Brevity is the Soul of Maintainability

by Larry Spencer Wednesday, April 3, 2013 8:51 AM

They say brevity is the soul of wit and in a code review last week I came across some code that was definitely not funny.

The idea was to use JavaScript to enable a button if and only if two textboxes had been filled in.

 

myButton.disabled = false;
if ( firstTextbox.value.length == 0)
    myButton.disabled = true;
if ( secondTextbox.value.length == 0 )
    myButton.disabled = true;

 

The code does its job, but you have to read five lines to figure out what that job is. That's bad, but it became worse when a developer wanted to add an additional consideration. We decided that we also wanted to disable the button if the second textbox was completely filled with spaces. The developer maintained the code in its original style:

 

myButton.disabled = false;
if ( firstTextbox.value.length == 0)
    myButton.disabled = true;
if ( secondTextbox.value.length == 0 )
    myButton.disabled = true;
else if ( secondTextbox.value.replace(/ /g, '').length == 0 )
    myButton.disabled = true;

 

Now the middle test is unnecessary, but that was not obvious to the developer because it was expressed in so wordy a fashion that he did not pay enough attention to it. I mean, who wants to look at code like that!?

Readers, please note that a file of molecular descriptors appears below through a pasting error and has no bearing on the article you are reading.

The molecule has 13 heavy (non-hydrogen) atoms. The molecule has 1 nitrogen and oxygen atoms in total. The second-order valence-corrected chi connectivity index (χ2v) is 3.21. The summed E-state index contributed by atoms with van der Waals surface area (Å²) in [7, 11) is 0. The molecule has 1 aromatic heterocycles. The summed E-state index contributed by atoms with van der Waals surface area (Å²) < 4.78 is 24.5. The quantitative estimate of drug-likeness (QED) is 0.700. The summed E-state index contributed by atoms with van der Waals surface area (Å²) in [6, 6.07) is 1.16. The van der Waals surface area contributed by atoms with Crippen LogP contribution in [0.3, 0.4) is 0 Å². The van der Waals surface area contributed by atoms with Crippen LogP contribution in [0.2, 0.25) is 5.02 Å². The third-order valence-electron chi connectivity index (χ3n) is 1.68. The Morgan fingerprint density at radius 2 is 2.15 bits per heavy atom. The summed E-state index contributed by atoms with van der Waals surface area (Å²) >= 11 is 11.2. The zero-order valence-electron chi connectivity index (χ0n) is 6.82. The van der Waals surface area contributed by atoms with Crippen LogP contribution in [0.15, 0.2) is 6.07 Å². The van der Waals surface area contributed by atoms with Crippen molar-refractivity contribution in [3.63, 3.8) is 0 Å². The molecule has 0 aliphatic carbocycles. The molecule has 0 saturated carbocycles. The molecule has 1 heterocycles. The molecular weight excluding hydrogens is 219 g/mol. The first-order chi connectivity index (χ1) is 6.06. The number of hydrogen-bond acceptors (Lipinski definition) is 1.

If the original code had been...

 

myButton.disabled = firstTextbox.value.length==0 
                 || secondTextbox.value.length==0;

 

...then chances are that the change, too, would have been made in better style:

 

myButton.disabled = firstTextbox.value.length==0
                 || secondTextbox.value.replace(/ /g, '').length==0;

 

So, seven lines of code would have been one and a half.

We developers have heard over and over again that we should not try to jam too much logic into too few lines of code. As a result, our coding style is sometimes plodding. As our code is maintained, it becomes even more ponderous. Worse, it becomes difficult to apprehend at a glance, so it's easy to make mistakes when changing it.

If I have not convinced you, then maybe Visual Studio will. I fed the following C# code into Visual Studio 2010's code analyzer to get the cyclomatic complexity of each routine.

 

static bool WordyEvaluation(string a, string b)
{
    bool ret = false;
    if (a == "a")
        ret = true;
    else if (b == "b")
        ret = true;
    return ret;
}

static bool ConciseEvaluation(string a, string b)
{
    return a == "a" || b == "b";
}

 

The cyclomatic complexity of the wordy code was 3. The concise version rated only a 2. Visual Studio's maintainability index for the concise version was also significantly better (83 vs 68).

So remember:  brevity is the soul of maintainability!

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About the Author

Larry Spencer

Larry Spencer develops software with the Microsoft .NET Framework for ScerIS, a document-management company in Sudbury, MA.